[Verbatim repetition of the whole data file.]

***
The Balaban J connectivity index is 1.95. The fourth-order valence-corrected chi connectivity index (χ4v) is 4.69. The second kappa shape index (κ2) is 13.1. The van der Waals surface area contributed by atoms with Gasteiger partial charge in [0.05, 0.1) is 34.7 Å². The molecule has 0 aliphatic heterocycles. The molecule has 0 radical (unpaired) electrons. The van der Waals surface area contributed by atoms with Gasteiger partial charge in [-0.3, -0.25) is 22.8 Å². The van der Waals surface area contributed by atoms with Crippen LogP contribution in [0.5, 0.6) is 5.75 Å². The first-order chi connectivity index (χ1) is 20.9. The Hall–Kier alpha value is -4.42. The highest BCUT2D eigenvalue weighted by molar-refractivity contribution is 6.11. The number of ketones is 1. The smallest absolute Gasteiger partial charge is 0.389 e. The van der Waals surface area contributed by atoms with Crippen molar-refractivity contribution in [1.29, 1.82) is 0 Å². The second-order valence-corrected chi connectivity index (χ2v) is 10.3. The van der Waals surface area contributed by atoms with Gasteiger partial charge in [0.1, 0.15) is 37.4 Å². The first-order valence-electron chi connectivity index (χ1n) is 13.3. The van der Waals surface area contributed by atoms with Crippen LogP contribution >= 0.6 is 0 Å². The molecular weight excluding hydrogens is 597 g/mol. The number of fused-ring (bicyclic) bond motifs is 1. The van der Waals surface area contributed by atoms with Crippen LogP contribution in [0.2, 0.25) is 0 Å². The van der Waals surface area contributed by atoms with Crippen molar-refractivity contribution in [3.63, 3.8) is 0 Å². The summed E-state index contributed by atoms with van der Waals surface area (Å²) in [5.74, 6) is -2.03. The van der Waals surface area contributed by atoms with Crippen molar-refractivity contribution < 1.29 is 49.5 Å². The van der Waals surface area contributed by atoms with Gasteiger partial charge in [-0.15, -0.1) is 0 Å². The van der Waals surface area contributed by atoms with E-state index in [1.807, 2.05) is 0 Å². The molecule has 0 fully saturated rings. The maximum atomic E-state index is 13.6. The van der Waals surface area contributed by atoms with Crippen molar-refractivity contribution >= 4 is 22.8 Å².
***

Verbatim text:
The Balaban J connectivity index is 1.95. The fourth-order valence-corrected chi connectivity index (χ4v) is 4.69. The second kappa shape index (κ2) is 13.1. The van der Waals surface area contributed by atoms with Gasteiger partial charge in [0.05, 0.1) is 34.7 Å². The molecule has 0 aliphatic heterocycles. The molecule has 0 radical (unpaired) electrons. The van der Waals surface area contributed by atoms with Gasteiger partial charge in [-0.3, -0.25) is 22.8 Å². The van der Waals surface area contributed by atoms with Crippen LogP contribution in [0.5, 0.6) is 5.75 Å². The first-order chi connectivity index (χ1) is 20.9. The Hall–Kier alpha value is -4.42. The highest BCUT2D eigenvalue weighted by molar-refractivity contribution is 6.11. The number of ketones is 1. The smallest absolute Gasteiger partial charge is 0.389 e. The van der Waals surface area contributed by atoms with Crippen molar-refractivity contribution in [1.29, 1.82) is 0 Å². The second-order valence-corrected chi connectivity index (χ2v) is 10.3. The van der Waals surface area contributed by atoms with Gasteiger partial charge in [0.1, 0.15) is 37.4 Å². The first-order valence-electron chi connectivity index (χ1n) is 13.3. The van der Waals surface area contributed by atoms with Crippen LogP contribution >= 0.6 is 0 Å². The molecular weight excluding hydrogens is 597 g/mol. The number of fused-ring (bicyclic) bond motifs is 1. The van der Waals surface area contributed by atoms with Crippen LogP contribution in [0.2, 0.25) is 0 Å². The van der Waals surface area contributed by atoms with Crippen molar-refractivity contribution in [3.63, 3.8) is 0 Å². The summed E-state index contributed by atoms with van der Waals surface area (Å²) in [5.74, 6) is -2.03. The van der Waals surface area contributed by atoms with Crippen molar-refractivity contribution < 1.29 is 49.5 Å². The van der Waals surface area contributed by atoms with Gasteiger partial charge in [-0.15, -0.1) is 0 Å². The van der Waals surface area contributed by atoms with E-state index in [1.807, 2.05) is 0 Å². The molecule has 0 fully saturated rings. The maximum atomic E-state index is 13.6. The van der Waals surface area contributed by atoms with Crippen molar-refractivity contribution >= 4 is 22.8 Å².